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India’s air cargo throughput is expected to grow by more than 180% over the next 15 years as the government implements several supply chain improvements as part of its ‘Make in India’ campaign.
Speaking at the Air Cargo India event in Mumbai, Renu Singh Parmar, senior adviser at the Ministry of Civil Aviation said its projections showed that air cargo throughput would increase from 2.6m tonnes last year to 8.7m tonnes in 2030.
This includes 3.6m tonnes of domestic cargo and 5.1m tonnes of international traffic.
Although the country’s economy is now the fastest growing in the world – faster now than China – the rise in air cargo throughput also stems from an expected increase in manufacturing in the country as a result of the government’s ‘Make in India’ campaign.
Prime Minister Narendra Modi’s government hopes that in the medium term manufacturing will increase by as much as 14% and by 2022 will represent 25% of the country’s GDP compared with around 15% today.
However, as well as introducing measures to improve foreign investment in manufacturing, it also knows it will need to improve supply chain processes and infrastructure if it is to encourage companies to create production lines in the country.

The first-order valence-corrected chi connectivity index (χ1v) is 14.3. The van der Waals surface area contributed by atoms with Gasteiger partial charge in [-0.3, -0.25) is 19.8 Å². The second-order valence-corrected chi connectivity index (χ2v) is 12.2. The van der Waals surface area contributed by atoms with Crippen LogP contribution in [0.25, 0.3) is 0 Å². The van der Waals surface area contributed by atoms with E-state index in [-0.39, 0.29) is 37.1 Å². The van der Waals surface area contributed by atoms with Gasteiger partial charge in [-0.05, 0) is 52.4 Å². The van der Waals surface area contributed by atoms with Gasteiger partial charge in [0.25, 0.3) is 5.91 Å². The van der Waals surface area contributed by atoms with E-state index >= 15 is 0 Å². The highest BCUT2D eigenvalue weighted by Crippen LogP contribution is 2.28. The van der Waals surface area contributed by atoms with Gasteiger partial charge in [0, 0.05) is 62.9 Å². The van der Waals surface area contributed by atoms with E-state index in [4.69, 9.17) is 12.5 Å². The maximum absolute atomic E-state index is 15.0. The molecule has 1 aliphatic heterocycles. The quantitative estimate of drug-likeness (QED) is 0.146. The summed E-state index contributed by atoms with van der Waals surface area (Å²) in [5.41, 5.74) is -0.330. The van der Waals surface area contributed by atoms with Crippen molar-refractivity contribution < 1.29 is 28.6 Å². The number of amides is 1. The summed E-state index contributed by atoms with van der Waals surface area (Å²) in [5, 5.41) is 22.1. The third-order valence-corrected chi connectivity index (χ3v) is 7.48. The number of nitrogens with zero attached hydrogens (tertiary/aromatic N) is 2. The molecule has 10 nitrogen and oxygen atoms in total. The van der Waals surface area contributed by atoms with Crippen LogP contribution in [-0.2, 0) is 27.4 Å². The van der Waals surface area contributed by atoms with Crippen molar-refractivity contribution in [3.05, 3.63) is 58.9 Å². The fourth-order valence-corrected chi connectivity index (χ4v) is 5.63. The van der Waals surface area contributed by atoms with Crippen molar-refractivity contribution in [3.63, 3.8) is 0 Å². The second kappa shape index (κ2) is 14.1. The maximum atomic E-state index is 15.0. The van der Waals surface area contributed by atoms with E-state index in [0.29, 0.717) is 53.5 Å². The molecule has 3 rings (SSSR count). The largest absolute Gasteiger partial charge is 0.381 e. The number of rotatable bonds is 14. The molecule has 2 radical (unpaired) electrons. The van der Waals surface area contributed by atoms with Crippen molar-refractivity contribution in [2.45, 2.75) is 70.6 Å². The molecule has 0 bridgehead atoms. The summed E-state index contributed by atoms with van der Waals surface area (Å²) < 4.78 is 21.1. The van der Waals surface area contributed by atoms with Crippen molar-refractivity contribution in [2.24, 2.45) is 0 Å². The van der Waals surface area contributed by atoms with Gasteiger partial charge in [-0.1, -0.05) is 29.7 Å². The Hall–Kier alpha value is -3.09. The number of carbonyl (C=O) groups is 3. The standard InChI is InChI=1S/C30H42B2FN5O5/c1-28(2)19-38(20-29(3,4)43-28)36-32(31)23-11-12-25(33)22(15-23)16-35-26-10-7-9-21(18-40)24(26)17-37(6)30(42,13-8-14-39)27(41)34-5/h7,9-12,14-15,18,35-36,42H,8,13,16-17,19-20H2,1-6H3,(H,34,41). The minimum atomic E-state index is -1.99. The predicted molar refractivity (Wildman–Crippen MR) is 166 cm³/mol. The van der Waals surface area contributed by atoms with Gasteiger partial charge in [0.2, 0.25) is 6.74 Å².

In order to do so, Parmar said the government had already made several changes.
For instance, in 2014 it increased the foreign direct investment caps on airfreight operations in the country to 49% without government approval and 74% if government approval is sought.
It has also been working on a new civil aviation policy for the last six months that include several incentives for the sector.
This will include air cargo being given infrastructure status, meaning a ten-year tax break, if it is located at an airport; a shift to paperless cargo processing and e-freight; the introduction of trade and warehouse freezones; competitive user charges; and streamlining of Customs to procedures to reduce “dismal” dwell times to 48 hours for imports.
It has also introduced 24/7 Customs operations at airports to help improve the flow of cargo, although Parmar admitted that improvements had not really taken place. The ministry was sitting down with Customs to discuss why it hasn’t happened, she added.
“The civil aviation policy is a very forward policy in the search for air cargo, which will also help make the prime minister’s ‘Make in India’ dream come true,” Parmar said.